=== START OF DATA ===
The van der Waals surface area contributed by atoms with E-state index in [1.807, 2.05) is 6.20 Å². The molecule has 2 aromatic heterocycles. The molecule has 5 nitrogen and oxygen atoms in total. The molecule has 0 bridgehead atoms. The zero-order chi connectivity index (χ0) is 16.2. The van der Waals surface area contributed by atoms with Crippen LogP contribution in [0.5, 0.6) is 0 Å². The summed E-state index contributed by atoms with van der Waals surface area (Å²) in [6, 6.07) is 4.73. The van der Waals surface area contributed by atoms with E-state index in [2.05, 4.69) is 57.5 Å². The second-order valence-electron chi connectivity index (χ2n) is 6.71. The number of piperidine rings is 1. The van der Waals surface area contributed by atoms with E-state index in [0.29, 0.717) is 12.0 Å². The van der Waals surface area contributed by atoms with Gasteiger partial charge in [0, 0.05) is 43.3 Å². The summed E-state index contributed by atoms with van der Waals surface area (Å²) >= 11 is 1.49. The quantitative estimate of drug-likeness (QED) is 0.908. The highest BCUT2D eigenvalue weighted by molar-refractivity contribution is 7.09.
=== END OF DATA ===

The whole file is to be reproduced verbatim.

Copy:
The van der Waals surface area contributed by atoms with E-state index in [1.807, 2.05) is 6.20 Å². The molecule has 2 aromatic heterocycles. The molecule has 5 nitrogen and oxygen atoms in total. The molecule has 0 bridgehead atoms. The zero-order chi connectivity index (χ0) is 16.2. The van der Waals surface area contributed by atoms with Crippen LogP contribution in [0.5, 0.6) is 0 Å². The summed E-state index contributed by atoms with van der Waals surface area (Å²) in [6, 6.07) is 4.73. The van der Waals surface area contributed by atoms with E-state index in [2.05, 4.69) is 57.5 Å². The second-order valence-electron chi connectivity index (χ2n) is 6.71. The number of piperidine rings is 1. The van der Waals surface area contributed by atoms with E-state index in [0.29, 0.717) is 12.0 Å². The van der Waals surface area contributed by atoms with Gasteiger partial charge in [0, 0.05) is 43.3 Å². The summed E-state index contributed by atoms with van der Waals surface area (Å²) >= 11 is 1.49. The quantitative estimate of drug-likeness (QED) is 0.908. The highest BCUT2D eigenvalue weighted by molar-refractivity contribution is 7.09.